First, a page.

New COVID-19 Policy for meeting in-person at the Temple: At its June 7th meeting, the Temple Board approved a new policy for meeting in-person at the Temple, making vaccination optional while leaving in place a requirement to wear a mask; masks can be removed while eating or drinking. Explanation: This policy recognizes the important value […]
Summer 2022 Temple Sholom Monroe & North Streets P.O. Box 501 Galesburg, IL 60402-0501 Contents: Message from President Faye Schulz Message from Rabbi Henry Jay Karp Shabbat & Holiday Services Schedule, Winter / Spring 2022 Board News Mazel Tov, Todah Raba, and Farewell Save the Date News, Info, and Links Donations PRESIDENT’S MESSAGE: “Searching […]
Below, you will find some of the heartfelt notes we’ve received from those who donated to our Capital Campaign, that attest to the value of our Temple community and to an enduring feeling of connection. For more information on our Capital Campaign or to make a donation, please click here. Note: The video with Temple […]
From the Union For Reform Judaism / Reform Movement
I'm a self-proclaimed book worm. Since I could read, my default setting has been to research anything new at the library before implementing it. However, adulthood has taught me that some of the best lessons are learned after acting and truly living, which is why Rabbi Yanklowitz's perspective so resonates with me. Even so, I always start new adventures by studying.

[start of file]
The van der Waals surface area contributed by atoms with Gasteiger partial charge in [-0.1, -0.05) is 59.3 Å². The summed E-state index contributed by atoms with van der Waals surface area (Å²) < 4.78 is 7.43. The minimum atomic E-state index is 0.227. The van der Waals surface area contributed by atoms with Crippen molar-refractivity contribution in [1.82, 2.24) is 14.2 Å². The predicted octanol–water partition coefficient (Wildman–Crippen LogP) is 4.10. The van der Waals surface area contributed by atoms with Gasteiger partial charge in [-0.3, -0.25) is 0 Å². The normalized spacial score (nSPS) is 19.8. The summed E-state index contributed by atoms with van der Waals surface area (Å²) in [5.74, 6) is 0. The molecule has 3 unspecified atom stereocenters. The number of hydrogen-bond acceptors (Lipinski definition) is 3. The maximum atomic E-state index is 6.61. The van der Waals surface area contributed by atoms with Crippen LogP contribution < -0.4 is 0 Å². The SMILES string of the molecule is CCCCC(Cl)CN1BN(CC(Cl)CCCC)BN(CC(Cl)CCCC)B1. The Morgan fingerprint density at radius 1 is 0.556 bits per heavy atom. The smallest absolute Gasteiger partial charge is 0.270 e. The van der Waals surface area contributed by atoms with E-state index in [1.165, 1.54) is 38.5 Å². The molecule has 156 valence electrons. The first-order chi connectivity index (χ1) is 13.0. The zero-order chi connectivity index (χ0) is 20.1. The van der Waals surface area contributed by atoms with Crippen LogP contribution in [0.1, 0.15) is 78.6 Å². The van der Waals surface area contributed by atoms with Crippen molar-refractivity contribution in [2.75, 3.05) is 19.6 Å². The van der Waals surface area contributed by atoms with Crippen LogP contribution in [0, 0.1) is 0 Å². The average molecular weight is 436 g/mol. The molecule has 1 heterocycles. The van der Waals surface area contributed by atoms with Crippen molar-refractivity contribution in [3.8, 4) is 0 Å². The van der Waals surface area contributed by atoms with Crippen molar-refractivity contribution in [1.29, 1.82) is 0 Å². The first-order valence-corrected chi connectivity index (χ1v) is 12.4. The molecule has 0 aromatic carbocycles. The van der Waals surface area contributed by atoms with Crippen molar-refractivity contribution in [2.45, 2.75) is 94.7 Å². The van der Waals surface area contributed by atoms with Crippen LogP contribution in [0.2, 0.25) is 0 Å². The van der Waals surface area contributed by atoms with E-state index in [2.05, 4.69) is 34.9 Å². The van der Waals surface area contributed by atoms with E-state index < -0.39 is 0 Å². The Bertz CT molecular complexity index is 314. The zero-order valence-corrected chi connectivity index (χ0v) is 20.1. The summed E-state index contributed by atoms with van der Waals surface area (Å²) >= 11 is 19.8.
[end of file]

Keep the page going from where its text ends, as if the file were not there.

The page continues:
The reality is, one never knows whether someone else is suffering from an acute illness. A broken leg is obvious; a broken spirit, not so much. Many of us contend with invisible illnesses, whether physical, such as Multiple Sclerosis or chronic migraines; or mental, like anxiety or schizophrenia.
Lifelong learning, however, can be easier said than done. For many, as they enter adulthood, with its competing demands and obligations, setting aside time for learning – and especially for Jewish learning – can be challenging indeed.
On this Tu B’Av, may we all seek out those people who are on our team through despair and delight, who can forgive and seek forgiveness, who see us for who we truly are and support us on the journey to becoming whoever we will someday be. And if your Valentine’s Day candy stash has run out, send those you love a note of sweetness and gratitude instead. Happy Tu B’Av!